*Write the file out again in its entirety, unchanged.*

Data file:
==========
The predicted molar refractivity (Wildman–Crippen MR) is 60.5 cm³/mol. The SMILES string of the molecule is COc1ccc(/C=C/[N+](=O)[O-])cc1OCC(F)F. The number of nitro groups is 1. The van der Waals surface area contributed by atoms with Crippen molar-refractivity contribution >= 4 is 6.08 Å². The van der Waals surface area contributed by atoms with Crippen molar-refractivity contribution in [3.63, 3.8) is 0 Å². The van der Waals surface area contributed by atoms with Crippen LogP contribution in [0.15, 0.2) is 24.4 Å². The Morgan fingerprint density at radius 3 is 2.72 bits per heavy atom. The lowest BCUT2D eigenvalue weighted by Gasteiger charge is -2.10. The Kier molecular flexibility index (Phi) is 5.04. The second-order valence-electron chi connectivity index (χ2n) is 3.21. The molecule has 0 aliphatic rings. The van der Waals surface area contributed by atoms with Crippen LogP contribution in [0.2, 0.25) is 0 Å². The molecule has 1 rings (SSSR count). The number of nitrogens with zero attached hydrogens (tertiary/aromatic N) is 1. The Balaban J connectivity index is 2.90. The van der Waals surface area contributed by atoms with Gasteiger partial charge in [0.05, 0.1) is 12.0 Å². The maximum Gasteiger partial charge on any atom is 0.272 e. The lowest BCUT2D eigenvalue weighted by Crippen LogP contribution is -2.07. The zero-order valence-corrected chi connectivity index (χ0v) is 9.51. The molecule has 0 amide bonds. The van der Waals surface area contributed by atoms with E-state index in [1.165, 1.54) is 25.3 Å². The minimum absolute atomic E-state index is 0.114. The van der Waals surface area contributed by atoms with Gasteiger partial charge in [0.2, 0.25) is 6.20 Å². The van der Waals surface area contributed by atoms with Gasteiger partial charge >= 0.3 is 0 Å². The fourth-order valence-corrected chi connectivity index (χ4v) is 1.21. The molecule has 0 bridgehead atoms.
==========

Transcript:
The predicted molar refractivity (Wildman–Crippen MR) is 60.5 cm³/mol. The SMILES string of the molecule is COc1ccc(/C=C/[N+](=O)[O-])cc1OCC(F)F. The number of nitro groups is 1. The van der Waals surface area contributed by atoms with Crippen molar-refractivity contribution >= 4 is 6.08 Å². The van der Waals surface area contributed by atoms with Crippen molar-refractivity contribution in [3.63, 3.8) is 0 Å². The van der Waals surface area contributed by atoms with Crippen LogP contribution in [0.15, 0.2) is 24.4 Å². The Morgan fingerprint density at radius 3 is 2.72 bits per heavy atom. The lowest BCUT2D eigenvalue weighted by Gasteiger charge is -2.10. The Kier molecular flexibility index (Phi) is 5.04. The second-order valence-electron chi connectivity index (χ2n) is 3.21. The molecule has 0 aliphatic rings. The van der Waals surface area contributed by atoms with Crippen LogP contribution in [0.2, 0.25) is 0 Å². The molecule has 1 rings (SSSR count). The number of nitrogens with zero attached hydrogens (tertiary/aromatic N) is 1. The Balaban J connectivity index is 2.90. The van der Waals surface area contributed by atoms with Gasteiger partial charge in [0.05, 0.1) is 12.0 Å². The maximum Gasteiger partial charge on any atom is 0.272 e. The lowest BCUT2D eigenvalue weighted by Crippen LogP contribution is -2.07. The zero-order valence-corrected chi connectivity index (χ0v) is 9.51. The molecule has 0 amide bonds. The van der Waals surface area contributed by atoms with E-state index in [1.165, 1.54) is 25.3 Å². The minimum absolute atomic E-state index is 0.114. The van der Waals surface area contributed by atoms with Gasteiger partial charge in [0.2, 0.25) is 6.20 Å². The van der Waals surface area contributed by atoms with Gasteiger partial charge >= 0.3 is 0 Å². The fourth-order valence-corrected chi connectivity index (χ4v) is 1.21. The molecule has 0 bridgehead atoms.